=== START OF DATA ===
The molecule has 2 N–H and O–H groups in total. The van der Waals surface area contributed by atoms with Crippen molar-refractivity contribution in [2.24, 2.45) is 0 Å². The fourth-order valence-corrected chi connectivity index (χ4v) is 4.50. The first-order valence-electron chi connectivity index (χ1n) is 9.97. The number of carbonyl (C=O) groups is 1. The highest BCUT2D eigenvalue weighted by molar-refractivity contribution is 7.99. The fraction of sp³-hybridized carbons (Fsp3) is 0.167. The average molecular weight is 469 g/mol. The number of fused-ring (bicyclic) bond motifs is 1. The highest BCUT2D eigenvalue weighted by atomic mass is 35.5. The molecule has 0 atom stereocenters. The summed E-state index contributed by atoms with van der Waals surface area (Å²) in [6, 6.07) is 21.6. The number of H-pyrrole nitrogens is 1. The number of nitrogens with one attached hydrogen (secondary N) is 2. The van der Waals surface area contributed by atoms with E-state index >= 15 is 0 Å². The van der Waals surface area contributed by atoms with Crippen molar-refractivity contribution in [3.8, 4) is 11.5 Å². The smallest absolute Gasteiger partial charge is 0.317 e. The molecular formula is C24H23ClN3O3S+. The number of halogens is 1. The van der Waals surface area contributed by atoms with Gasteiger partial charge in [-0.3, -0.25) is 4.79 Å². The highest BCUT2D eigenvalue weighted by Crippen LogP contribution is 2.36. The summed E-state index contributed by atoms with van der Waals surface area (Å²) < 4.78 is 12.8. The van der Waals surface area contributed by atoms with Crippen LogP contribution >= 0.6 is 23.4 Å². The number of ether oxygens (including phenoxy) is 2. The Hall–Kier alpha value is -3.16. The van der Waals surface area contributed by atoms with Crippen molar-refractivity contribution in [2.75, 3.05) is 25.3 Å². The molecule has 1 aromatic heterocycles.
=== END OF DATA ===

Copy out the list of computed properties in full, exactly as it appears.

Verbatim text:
The molecule has 2 N–H and O–H groups in total. The van der Waals surface area contributed by atoms with Crippen molar-refractivity contribution in [2.24, 2.45) is 0 Å². The fourth-order valence-corrected chi connectivity index (χ4v) is 4.50. The first-order valence-electron chi connectivity index (χ1n) is 9.97. The number of carbonyl (C=O) groups is 1. The highest BCUT2D eigenvalue weighted by molar-refractivity contribution is 7.99. The fraction of sp³-hybridized carbons (Fsp3) is 0.167. The average molecular weight is 469 g/mol. The number of fused-ring (bicyclic) bond motifs is 1. The highest BCUT2D eigenvalue weighted by atomic mass is 35.5. The molecule has 0 atom stereocenters. The summed E-state index contributed by atoms with van der Waals surface area (Å²) in [6, 6.07) is 21.6. The number of H-pyrrole nitrogens is 1. The number of nitrogens with one attached hydrogen (secondary N) is 2. The van der Waals surface area contributed by atoms with E-state index >= 15 is 0 Å². The van der Waals surface area contributed by atoms with Crippen molar-refractivity contribution in [3.8, 4) is 11.5 Å². The smallest absolute Gasteiger partial charge is 0.317 e. The molecular formula is C24H23ClN3O3S+. The number of halogens is 1. The van der Waals surface area contributed by atoms with Gasteiger partial charge in [-0.3, -0.25) is 4.79 Å². The highest BCUT2D eigenvalue weighted by Crippen LogP contribution is 2.36. The summed E-state index contributed by atoms with van der Waals surface area (Å²) < 4.78 is 12.8. The van der Waals surface area contributed by atoms with Crippen LogP contribution >= 0.6 is 23.4 Å². The number of ether oxygens (including phenoxy) is 2. The Hall–Kier alpha value is -3.16. The van der Waals surface area contributed by atoms with Crippen molar-refractivity contribution in [2.75, 3.05) is 25.3 Å². The molecule has 1 aromatic heterocycles.